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Kids and Contact Sports: Are they Safe?

By: Elizabeth Grace - Updated: 22 Jun 2010 | comments*Discuss
 
Sports Injury Childhood Sports Injury

We all want our kids to be active and healthy. Participating in athletics has traditionally been considered to be good for kids -- they develop their bodies, gain confidence, establish the habit of an active lifestyle, and learn about sportsmanship. In recent years, however, there has been some controversy about just which types of activities may do more harm than good.

Although there is certainly some risk involved with all forms of sports and activity, the highest rates of injury occur in sports that involve contact and collisions. Children are much more likely to be injured, sometimes seriously, playing soccer or football then when playing tennis. If your child is expressing an interest in playing an organized sport, especially a contact sport, be sure that you take every possible precaution to minimize the risk of injury.

Use Caution

Children are not adults in small bodies. Their bodies are still growing, which makes their bones, muscles, tendons, and ligaments more susceptible to injury that those of adults. Children are especially prone to growth plate injuries -- the areas of developing cartilage where bone growth occurs in youngsters are weaker than the nearby ligaments and tendons. What is often a bruise or sprain in an adult can be a potentially serious growth plate injury in a child. Although these injuries are possible in any sport, the especially competitive nature of contact sports can sometimes put children in a position to "play through the pain," which is never recommended.

What You Can Do

  • Schedule a thorough check up with your child's pediatrician to be sure that his overall health and condition are compatible with his chosen sport. Ask the doctor to take a little time to talk to your child about safety as well as fun when it comes to athletic participation.
  • Choose well-tested safety gear that is the correct size for your child; helmets and other protective items will not guard against injury if they are not properly fitted. Also, be sure to check that the items your child uses have not been recalled by the manufacturer.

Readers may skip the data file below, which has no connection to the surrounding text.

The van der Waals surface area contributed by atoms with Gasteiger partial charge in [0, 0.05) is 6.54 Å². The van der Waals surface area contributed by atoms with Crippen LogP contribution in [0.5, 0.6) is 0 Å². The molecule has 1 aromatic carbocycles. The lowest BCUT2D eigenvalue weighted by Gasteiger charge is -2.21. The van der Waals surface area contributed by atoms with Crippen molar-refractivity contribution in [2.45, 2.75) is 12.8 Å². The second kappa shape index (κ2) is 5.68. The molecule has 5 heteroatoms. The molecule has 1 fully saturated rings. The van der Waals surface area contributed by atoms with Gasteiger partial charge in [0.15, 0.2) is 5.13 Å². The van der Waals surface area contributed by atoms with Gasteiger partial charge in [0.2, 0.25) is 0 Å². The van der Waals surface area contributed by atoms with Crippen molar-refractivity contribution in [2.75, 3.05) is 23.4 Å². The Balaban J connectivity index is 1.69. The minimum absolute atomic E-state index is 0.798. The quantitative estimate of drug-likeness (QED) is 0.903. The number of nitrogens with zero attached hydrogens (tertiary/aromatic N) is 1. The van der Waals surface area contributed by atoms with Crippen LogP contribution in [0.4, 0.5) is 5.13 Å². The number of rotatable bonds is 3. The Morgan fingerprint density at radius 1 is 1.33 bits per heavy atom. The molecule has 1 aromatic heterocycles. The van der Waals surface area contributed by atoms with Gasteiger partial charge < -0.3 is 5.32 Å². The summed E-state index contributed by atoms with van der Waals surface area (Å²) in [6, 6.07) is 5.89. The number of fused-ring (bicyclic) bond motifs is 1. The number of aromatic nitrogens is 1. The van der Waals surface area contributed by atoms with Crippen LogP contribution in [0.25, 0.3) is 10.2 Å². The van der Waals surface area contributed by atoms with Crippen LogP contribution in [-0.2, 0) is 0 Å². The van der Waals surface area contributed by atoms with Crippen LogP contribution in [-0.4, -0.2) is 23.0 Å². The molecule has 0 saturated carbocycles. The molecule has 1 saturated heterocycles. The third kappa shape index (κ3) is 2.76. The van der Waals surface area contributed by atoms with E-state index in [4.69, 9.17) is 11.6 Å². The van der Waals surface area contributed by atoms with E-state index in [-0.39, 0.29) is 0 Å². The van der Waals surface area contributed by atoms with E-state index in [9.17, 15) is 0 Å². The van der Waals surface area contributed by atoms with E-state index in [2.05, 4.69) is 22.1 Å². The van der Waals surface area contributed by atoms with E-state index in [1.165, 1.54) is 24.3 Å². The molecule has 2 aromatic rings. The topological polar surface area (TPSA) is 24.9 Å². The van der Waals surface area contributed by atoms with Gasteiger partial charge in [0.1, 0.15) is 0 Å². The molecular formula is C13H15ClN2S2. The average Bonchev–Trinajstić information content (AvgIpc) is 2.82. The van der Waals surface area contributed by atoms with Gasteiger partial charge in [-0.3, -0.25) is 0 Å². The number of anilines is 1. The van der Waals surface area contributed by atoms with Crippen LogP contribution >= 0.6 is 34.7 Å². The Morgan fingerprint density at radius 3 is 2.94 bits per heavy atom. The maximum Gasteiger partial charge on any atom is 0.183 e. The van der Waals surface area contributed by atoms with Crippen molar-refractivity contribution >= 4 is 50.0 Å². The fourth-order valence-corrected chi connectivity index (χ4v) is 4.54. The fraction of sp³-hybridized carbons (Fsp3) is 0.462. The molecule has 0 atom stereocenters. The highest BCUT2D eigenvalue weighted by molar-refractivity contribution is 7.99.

• Never push your child to play beyond her capabilities. Listen to them if they expresses concerns for her health or safety and never expect or allow her to play with an injury.

Selecting a Program

  • Choose a program that groups children according to size, weight, and skill level rather than merely by age. Children of the same chronological age can vary immensely in size and stature; smaller children are at heightened risk for injury when paired against a larger, stronger child.
  • Ask to talk to the coaches before enrolling your child. Select a program that employs coaches who emphasize fun and good sportsmanship rather than displaying a "win at all costs" attitude.
  • Be sure that the playing field as well as all equipment is in good condition. Equipment failure can be harmful to your child, so don't be shy about insisting that the program's coordinators properly maintain athletic equipment.
  • Make sure that your child's program allows sufficient time and guidance for proper warm ups before every game and practice.

Types of Injuries

When we think of sports related injuries, we often think of acute injuries caused by sudden trauma such as sprains, strains, bruises, cuts, or broken bones. These are common injuries, of course, but they are not the only types. Repetitive use of one, or one group, of muscles can cause overuse injuries. These injuries can be the cause of muscle tears, minor fractures, or progressive bone deformities in young athletes. Additionally, contact sports offer unique risks that put youngsters in increased danger for sustaining severe injuries. Even with proper training and safety equipment, children are at risk for serious injuries to the neck, spinal cord, and growth plates.

When to Seek Help

If you notice any of the following, take your child to the doctor for a consultation. Often, by taking care of an injury right away, you can stop a small problem from becoming a big one.
  • Your child experiences an injury and doesn't feel well enough to finish out the game.
  • Your child's ability to play seems to be diminishing after what seemed like a minor injury.
  • You notice any visible swelling or extreme bruising.
  • Your child complains of pain or tenderness, whether or not he was noticeably injured.
  • Any head injury may be cause for concern. Play it safe and see the doctor. Same goes for any sharp blow to the chest.

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